Sometimes it might be helpful to write down the things that make you feel guilty. Examine the underlying reasons and determine if a solution is within your power. Sometimes compartmentalizing a large problem into several smaller, issues can make things more manageable. Constantly fretting over what seems to be an insurmountable responsibility can only lead to more anguish and more guilt. Tackling and completing a few problems can give you a sense of accomplishment and build your confidence to handle those never-ending new surprises as they arise. Consider that your parent may be feeling guilty because of they are imposing on you, while you are feeling guilty that you don't have the time to do more.1 Also, it is never helpful anguish about the past, concentrate on what can be done now and resist the temptation to allow old conflicts to create guilt today.
To determine if the guilt you are feeling is warranted, ask yourself if you have done everything that is practical and necessary within your own limitations. What is important is ensuring the quality of life and meeting the realistic needs of the elderly. It is not your role to insure everyone's happiness, only your own. Perhaps much of the guilt comes from thinking that you have more influence than you really do.

Often as the caregiver is pulled in conflicting directions, she may invite her aging parent to come live with them. Caring for a loved one at home may not be the best solution for either. Many people have made promises to each other about their elder care when they are young thinking the day will never come, but it always does. Often the caregiver struggles to meet the ever-increasing needs of their loved one at great personal sacrifice. Be realistic about what level of care that you can safely provide. Financial resources should be applied before the caregiver themselves begin to weaken. Often the decision to move out of the home is delayed until a nursing home is the only option. Consider using the financial resources while she can still gain some benefit from them in a more social environment. Once the funds are exhausted, the Medicaid alternative is always available in the nursing home setting. Many senior living environments can provide the additional cushion of care for your parent when they really need it. This way professionals can deal with the issues that may be unfamiliar to you and when you visit your parent, your time with them can be spent more relaxed. This will help to relieve the stress that may be building in your relationship, and help to quiet the guilt.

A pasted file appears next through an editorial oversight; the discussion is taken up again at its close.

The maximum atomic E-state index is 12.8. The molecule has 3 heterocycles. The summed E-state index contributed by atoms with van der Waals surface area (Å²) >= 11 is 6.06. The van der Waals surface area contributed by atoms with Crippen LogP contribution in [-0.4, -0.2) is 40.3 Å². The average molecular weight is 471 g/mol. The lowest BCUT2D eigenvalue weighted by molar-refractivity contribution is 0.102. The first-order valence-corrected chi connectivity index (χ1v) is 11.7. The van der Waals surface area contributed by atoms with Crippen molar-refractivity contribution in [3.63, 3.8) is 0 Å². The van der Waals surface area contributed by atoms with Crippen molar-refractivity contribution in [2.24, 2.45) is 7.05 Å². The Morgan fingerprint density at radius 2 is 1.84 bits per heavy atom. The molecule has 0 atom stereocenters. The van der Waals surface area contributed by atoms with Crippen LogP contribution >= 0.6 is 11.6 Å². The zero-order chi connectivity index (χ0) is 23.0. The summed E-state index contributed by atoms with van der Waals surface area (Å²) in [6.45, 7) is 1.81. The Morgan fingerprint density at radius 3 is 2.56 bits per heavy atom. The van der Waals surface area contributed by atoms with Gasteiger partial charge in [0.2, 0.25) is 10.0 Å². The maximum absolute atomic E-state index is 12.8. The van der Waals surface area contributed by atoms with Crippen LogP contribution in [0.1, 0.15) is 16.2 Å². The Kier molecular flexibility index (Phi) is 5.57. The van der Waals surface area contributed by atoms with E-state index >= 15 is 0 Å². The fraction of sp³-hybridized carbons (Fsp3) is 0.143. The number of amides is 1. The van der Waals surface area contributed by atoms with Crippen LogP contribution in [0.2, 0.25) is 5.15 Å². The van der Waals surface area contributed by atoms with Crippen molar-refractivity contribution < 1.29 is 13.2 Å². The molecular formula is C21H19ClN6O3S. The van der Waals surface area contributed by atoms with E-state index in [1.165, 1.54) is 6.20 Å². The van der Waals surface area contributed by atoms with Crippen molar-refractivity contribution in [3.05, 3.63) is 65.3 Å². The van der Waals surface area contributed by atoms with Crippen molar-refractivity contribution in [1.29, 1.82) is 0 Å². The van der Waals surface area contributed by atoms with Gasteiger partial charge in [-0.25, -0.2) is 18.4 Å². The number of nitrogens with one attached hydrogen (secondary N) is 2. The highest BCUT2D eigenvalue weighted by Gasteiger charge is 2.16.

Wednesday, November 1, 2017

Free Family Guidebook to Making the Move to Senior Living Communities